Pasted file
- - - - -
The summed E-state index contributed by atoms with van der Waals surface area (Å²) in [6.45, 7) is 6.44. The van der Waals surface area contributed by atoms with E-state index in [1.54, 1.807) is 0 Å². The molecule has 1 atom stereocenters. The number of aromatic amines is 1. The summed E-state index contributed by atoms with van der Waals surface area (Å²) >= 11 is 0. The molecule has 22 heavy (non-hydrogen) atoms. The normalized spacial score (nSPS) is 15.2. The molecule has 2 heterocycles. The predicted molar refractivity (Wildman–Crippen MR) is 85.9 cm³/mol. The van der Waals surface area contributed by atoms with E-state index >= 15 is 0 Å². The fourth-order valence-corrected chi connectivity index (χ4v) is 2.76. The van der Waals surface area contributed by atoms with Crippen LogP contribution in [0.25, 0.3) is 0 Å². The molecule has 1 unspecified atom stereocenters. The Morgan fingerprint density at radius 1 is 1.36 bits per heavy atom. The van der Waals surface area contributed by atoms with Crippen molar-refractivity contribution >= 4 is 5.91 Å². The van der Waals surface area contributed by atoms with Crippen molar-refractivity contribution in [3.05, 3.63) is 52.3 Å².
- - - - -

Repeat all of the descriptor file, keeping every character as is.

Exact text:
The summed E-state index contributed by atoms with van der Waals surface area (Å²) in [6.45, 7) is 6.44. The van der Waals surface area contributed by atoms with E-state index in [1.54, 1.807) is 0 Å². The molecule has 1 atom stereocenters. The number of aromatic amines is 1. The summed E-state index contributed by atoms with van der Waals surface area (Å²) >= 11 is 0. The molecule has 22 heavy (non-hydrogen) atoms. The normalized spacial score (nSPS) is 15.2. The molecule has 2 heterocycles. The predicted molar refractivity (Wildman–Crippen MR) is 85.9 cm³/mol. The van der Waals surface area contributed by atoms with E-state index >= 15 is 0 Å². The fourth-order valence-corrected chi connectivity index (χ4v) is 2.76. The van der Waals surface area contributed by atoms with Crippen LogP contribution in [0.25, 0.3) is 0 Å². The molecule has 1 unspecified atom stereocenters. The Morgan fingerprint density at radius 1 is 1.36 bits per heavy atom. The van der Waals surface area contributed by atoms with Crippen molar-refractivity contribution >= 4 is 5.91 Å². The van der Waals surface area contributed by atoms with Crippen molar-refractivity contribution in [3.05, 3.63) is 52.3 Å².